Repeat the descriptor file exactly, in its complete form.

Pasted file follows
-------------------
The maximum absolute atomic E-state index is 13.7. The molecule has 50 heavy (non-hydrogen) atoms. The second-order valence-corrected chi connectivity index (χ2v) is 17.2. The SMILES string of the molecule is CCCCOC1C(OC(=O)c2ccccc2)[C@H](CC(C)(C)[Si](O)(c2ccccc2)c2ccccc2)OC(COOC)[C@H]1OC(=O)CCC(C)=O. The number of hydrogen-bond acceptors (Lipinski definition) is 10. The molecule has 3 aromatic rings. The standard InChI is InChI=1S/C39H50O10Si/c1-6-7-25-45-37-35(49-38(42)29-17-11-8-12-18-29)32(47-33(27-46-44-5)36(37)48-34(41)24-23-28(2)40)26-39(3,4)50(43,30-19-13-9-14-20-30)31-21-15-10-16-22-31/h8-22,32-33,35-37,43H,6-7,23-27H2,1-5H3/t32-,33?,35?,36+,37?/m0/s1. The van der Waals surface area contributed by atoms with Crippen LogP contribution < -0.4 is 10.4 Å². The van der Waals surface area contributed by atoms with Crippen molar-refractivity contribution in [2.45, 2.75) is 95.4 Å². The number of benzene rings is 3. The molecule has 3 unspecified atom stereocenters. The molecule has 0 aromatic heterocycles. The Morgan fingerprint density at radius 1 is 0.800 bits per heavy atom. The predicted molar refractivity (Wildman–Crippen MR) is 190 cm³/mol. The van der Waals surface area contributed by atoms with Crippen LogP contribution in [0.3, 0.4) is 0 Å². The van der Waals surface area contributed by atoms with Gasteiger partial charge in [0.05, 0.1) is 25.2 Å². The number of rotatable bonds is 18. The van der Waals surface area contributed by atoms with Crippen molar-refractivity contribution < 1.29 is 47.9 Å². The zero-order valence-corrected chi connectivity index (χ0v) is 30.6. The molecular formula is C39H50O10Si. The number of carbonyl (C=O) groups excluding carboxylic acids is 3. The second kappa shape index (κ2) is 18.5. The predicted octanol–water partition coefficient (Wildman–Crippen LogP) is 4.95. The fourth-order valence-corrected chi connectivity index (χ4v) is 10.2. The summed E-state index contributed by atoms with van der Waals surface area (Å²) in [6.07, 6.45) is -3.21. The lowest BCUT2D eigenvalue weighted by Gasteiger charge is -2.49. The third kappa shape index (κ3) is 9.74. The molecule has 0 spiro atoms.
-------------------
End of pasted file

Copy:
The maximum absolute atomic E-state index is 13.7. The molecule has 50 heavy (non-hydrogen) atoms. The second-order valence-corrected chi connectivity index (χ2v) is 17.2. The SMILES string of the molecule is CCCCOC1C(OC(=O)c2ccccc2)[C@H](CC(C)(C)[Si](O)(c2ccccc2)c2ccccc2)OC(COOC)[C@H]1OC(=O)CCC(C)=O. The number of hydrogen-bond acceptors (Lipinski definition) is 10. The molecule has 3 aromatic rings. The standard InChI is InChI=1S/C39H50O10Si/c1-6-7-25-45-37-35(49-38(42)29-17-11-8-12-18-29)32(47-33(27-46-44-5)36(37)48-34(41)24-23-28(2)40)26-39(3,4)50(43,30-19-13-9-14-20-30)31-21-15-10-16-22-31/h8-22,32-33,35-37,43H,6-7,23-27H2,1-5H3/t32-,33?,35?,36+,37?/m0/s1. The van der Waals surface area contributed by atoms with Crippen LogP contribution < -0.4 is 10.4 Å². The van der Waals surface area contributed by atoms with Crippen molar-refractivity contribution in [2.45, 2.75) is 95.4 Å². The number of benzene rings is 3. The molecule has 3 unspecified atom stereocenters. The molecule has 0 aromatic heterocycles. The Morgan fingerprint density at radius 1 is 0.800 bits per heavy atom. The predicted molar refractivity (Wildman–Crippen MR) is 190 cm³/mol. The van der Waals surface area contributed by atoms with Crippen LogP contribution in [0.3, 0.4) is 0 Å². The van der Waals surface area contributed by atoms with Gasteiger partial charge in [0.05, 0.1) is 25.2 Å². The number of rotatable bonds is 18. The van der Waals surface area contributed by atoms with Crippen molar-refractivity contribution < 1.29 is 47.9 Å². The zero-order valence-corrected chi connectivity index (χ0v) is 30.6. The molecular formula is C39H50O10Si. The number of carbonyl (C=O) groups excluding carboxylic acids is 3. The second kappa shape index (κ2) is 18.5. The predicted octanol–water partition coefficient (Wildman–Crippen LogP) is 4.95. The fourth-order valence-corrected chi connectivity index (χ4v) is 10.2. The summed E-state index contributed by atoms with van der Waals surface area (Å²) in [6.07, 6.45) is -3.21. The lowest BCUT2D eigenvalue weighted by Gasteiger charge is -2.49. The third kappa shape index (κ3) is 9.74. The molecule has 0 spiro atoms.